Romantic Copenhagen, 2009. Enormous halls filled with the world’s great and good; thousands gathered for the COP15 Climate conference. Despite all the the talk, a resounding silence.

At the same time, my climate virginity was taken. In the large hole left by by the Copenhagen fraudsters, it dawned on many of us that there was only one group of people who were going to do anything about climate change – and that was us, the regular people, the grassroots.

The recent brutal weather has starkly illustrated that climate change – as expected – is among us.  But while torrents of water and wind sluice our homes and countryside I remembered what I thought about at the end of the Copenhagen conference: about 60s author Alice Walker who, writing about her work in the civil rights movement wrote: “struggle is joy”. What Walker meant was that in the face of this huge threat around us, taking action is where strength, optimism, satisfaction and purpose can be found.

What can you do about the increasing agitation of the skies and airs around us? Some ideas from the various frontlines of the climate battle:

1/ Invest in renewables. Brighton Energy Coop  is a good one (you can join us here), but there are other opportunities out there too. Renewable energy has the potential – as it is doing in Germany – to shut down the dirty industries that are driving climate changeSolar is now cheaper than fossil fuels – without subsidy – in Spain, Italy, Greece, Israel, and many other countries. 40% of Scottish energy now comes from renewables.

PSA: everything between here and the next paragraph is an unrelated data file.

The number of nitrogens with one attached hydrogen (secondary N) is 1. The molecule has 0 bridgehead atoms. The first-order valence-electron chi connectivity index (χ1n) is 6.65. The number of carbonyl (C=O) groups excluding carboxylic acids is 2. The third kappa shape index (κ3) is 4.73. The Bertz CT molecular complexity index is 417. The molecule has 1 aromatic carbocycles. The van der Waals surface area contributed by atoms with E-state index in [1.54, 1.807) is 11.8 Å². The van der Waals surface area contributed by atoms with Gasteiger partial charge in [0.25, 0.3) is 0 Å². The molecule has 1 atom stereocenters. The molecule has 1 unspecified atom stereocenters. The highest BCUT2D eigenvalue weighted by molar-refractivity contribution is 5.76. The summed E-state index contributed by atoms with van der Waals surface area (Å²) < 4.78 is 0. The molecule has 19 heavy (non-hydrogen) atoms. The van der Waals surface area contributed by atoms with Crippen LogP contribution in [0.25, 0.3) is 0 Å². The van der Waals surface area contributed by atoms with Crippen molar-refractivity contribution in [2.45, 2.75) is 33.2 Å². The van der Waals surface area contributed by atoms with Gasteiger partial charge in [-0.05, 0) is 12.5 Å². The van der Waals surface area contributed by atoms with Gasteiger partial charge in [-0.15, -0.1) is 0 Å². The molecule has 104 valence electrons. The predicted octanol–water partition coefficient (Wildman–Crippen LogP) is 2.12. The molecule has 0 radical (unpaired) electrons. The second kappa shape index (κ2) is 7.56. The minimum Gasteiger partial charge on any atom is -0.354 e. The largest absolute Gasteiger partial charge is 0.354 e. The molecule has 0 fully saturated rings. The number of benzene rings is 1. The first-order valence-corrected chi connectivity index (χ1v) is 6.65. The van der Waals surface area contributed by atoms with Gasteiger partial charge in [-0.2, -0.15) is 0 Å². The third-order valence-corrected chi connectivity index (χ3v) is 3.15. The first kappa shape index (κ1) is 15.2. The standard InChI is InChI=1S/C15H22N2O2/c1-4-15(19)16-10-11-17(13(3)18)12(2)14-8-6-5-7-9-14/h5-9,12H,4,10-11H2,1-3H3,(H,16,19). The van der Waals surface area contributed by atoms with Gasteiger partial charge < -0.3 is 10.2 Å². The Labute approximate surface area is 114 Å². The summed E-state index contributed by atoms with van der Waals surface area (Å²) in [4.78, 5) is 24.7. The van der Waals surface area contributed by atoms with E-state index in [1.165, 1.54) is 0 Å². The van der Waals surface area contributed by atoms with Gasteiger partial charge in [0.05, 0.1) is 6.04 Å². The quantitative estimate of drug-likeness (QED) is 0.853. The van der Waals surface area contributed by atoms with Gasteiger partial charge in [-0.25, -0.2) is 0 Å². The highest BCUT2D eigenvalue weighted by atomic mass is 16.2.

2/ Oppose new forms of fossil fuel extraction, particularly fracking. The leaky wells of the fracking industry produce more climate-bending methane than conventional extraction. Here, community action is scoring some spectacular successes. Keep an eye on the share prices of Cuadrilla owner AJ Lucas  and beleagured Scot’s fracker Dart Energy, both of whom have been thwarted by community efforts to keep their homes frack free.

3/ Get your pension out of fossil fuels. There a conception that the wealth of the world is owned by cigar chomping captains of industry. In fact – while the ranks of billionaires certainly control unfeasible amounts of money – the largest two holders of money in the world are pension funds and insurance companies.

It’s worth finding what their investments are . Because if they are invested in fossil fuels, it’s increasingly obvious – as Carbon Tracker point out – that this stuff cannot be burned. As such your pension cash is at risk of being put into what’s called a ‘stranded asset‘  – an investment that will never be realiseable.

We all know the scientific evidence around climate change. Now we see the reality of that in this crazy weather. There’s only one way to deal with climate change: take action.

Will
BEC

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